I would really truly consider a terv if I were you, I know down the road I plan to own one myself. Also if you like aussies, they're pretty **** tough dogs and fabulous at agility and hiking which sounds like what you want. I'm not sure how they do with small dogs but they're probably more applicable than a malinois.
     
  13. corgipower

    corgipower Tweleve Enthusiest

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    Well, there are lots of breeds to look at that would be good at protection and be better at holding back when playing with small dogs. Really, probably, any of them other than the malis. ;) Malis are kind of unique in their level of intensity - like AdrianneIsabel said, they tend to lose their brain.
     
  14. puppydog

    puppydog Tru evil has no pantyline

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    I can't stand aussies. LOL! But a Terv is def on the cards!
     
  15. jenv101

    jenv101 Bite Club

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    Small animals are the one thing that makes Riley lose his brain completely. He's never been around small dogs, but I would never trust him with one unsupervised. Even close supervision, I'd be worried.
     
  16. Aleron

    Aleron New Member

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    With all of the Belgians, temperament very much depends on the lines and what the breeder is selecting for. And even then, the individual temperaments can vary a lot. I'd caution any first time Belgian owner against getting working bred Mals from the majority of breeders producing them. A lot of the working Mals are not being selected for work so much as high level sport dogs and that just isn't what most non-high level sport owners want or need. There are a good number of not-so-great Mal breeders out there, so you need to be very careful. You don't need to go to a sports breeder to get a good Mal though. A breeder like this would probably suit your needs pretty well: Carousel Belgian Malinois (I don't personally know this breeder but she is an example of someone breeding for versatility more than high level protection sports dogs).

    My black Belgians can't be left out in the yard alone with our Corgi. They get a bit too predatory towards him when they are outside in a group. No way I'd trust them outside with an even smaller dog.

    If you are curious about Mals but don't have a lot of one on one experience with them, I'd high recommend getting involved with fostering/transporting for Mal rescue. Mal rescue is kept pretty busy and they even get puppies in fairly often, so you could help out while getting a feel for if this is the right breed for you. Rescue link: ABMC Belgian Malinois Rescue - Rescued Belgian Malinois
     
  17. Fran101

    Fran101 Resident fainting goat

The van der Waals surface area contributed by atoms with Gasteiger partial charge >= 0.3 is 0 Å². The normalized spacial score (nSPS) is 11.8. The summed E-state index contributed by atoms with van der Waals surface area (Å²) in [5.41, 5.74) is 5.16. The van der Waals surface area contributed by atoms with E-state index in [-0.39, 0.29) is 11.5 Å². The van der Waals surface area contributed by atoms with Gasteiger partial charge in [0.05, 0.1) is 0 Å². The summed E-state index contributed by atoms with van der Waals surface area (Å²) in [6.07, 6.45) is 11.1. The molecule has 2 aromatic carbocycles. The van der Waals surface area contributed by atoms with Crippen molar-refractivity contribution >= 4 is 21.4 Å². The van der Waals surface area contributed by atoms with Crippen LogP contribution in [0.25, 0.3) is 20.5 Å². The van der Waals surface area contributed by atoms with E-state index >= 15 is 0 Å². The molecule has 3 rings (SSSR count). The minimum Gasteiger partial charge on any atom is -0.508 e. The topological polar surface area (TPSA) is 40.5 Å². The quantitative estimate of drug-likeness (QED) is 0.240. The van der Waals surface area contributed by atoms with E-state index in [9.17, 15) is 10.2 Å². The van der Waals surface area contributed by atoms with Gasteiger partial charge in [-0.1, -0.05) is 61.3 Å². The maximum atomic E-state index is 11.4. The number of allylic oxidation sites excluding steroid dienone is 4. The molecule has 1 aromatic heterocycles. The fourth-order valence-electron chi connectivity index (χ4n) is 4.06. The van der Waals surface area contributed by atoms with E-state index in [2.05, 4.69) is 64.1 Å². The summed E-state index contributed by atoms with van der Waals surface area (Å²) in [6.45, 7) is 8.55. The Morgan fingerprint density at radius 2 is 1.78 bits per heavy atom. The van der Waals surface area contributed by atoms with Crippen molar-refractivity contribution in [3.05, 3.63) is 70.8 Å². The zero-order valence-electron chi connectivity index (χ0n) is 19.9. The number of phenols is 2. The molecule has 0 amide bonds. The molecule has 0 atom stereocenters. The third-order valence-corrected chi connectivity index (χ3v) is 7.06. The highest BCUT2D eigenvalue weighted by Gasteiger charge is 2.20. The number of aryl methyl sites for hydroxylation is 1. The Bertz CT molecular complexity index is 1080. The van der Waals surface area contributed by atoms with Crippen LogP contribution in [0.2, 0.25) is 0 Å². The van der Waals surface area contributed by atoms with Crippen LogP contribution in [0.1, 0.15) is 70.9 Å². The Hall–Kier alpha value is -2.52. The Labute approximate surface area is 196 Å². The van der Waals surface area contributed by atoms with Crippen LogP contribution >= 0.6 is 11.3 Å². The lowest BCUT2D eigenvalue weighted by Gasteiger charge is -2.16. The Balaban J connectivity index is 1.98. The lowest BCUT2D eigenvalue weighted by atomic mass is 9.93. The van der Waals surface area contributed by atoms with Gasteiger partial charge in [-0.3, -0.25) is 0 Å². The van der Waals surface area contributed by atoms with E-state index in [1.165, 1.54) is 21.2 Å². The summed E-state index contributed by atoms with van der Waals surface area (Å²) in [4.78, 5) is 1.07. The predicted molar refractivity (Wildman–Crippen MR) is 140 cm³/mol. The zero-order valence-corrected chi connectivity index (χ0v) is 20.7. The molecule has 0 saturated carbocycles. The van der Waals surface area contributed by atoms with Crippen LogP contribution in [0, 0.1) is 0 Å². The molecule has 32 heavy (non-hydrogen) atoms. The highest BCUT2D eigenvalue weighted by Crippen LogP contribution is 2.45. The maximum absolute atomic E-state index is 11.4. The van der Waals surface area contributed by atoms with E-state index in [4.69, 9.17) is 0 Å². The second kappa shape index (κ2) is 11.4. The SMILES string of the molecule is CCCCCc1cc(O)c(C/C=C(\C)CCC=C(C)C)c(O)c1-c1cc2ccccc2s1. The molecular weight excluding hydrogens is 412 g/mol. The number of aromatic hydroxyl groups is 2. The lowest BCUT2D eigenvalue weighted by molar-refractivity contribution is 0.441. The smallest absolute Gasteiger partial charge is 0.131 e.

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    ...
    [​IMG]

    lol that's really all the input I have.

    Oh and a great way to get to know a bit more about a breed when there aren't many around you is to use youtube! Of course not all dogs are alike but they help you kind of get a feel of how the dogs are and their owners and stuff, its easier to see in video than in pictures
     
  18. corgipower

    corgipower Tweleve Enthusiest

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    Corgis and Belgians do tend to not do great with each other. And "Belgians" includes all varieties of Belgian Shepherd and also Bouviers. :p
     
  19. Renee750il

    Renee750il Felurian

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    I would counsel you to seriously rethink the Ridgie. Size doesn't necessarily mean a dog is harder to live with inside. The Filas have been the best house dogs and easiest to live with, from puppy to adult, of any I've ever encountered. Ridgebacks are similar in many ways, without the ojeriza and some of the more extreme quirkiness, plus they are acclimated to your environment.
     
  20. Aleron

    Aleron New Member

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    LOL well they are all an opinionated bunch ;)

    Really Ziggy and the Belgians get along in the house very well. And does fine outside with one at a time (or two if it's the right two). More than two though and they start to want to play "get the bunny". Ziggy is not at all interested in being a bunny! Of course they play "Deer" with each other and without fail, the youngest in the bunch has to be the dear. Sometimes they think it's fun, sometimes they're not sure LOL at least they're all about the same size though! Deer is their most favorite game though and would not be at all appropriate to play with a small dog.

    A rousing game of Deer in the snow:
    [​IMG]

    [​IMG]

    [​IMG]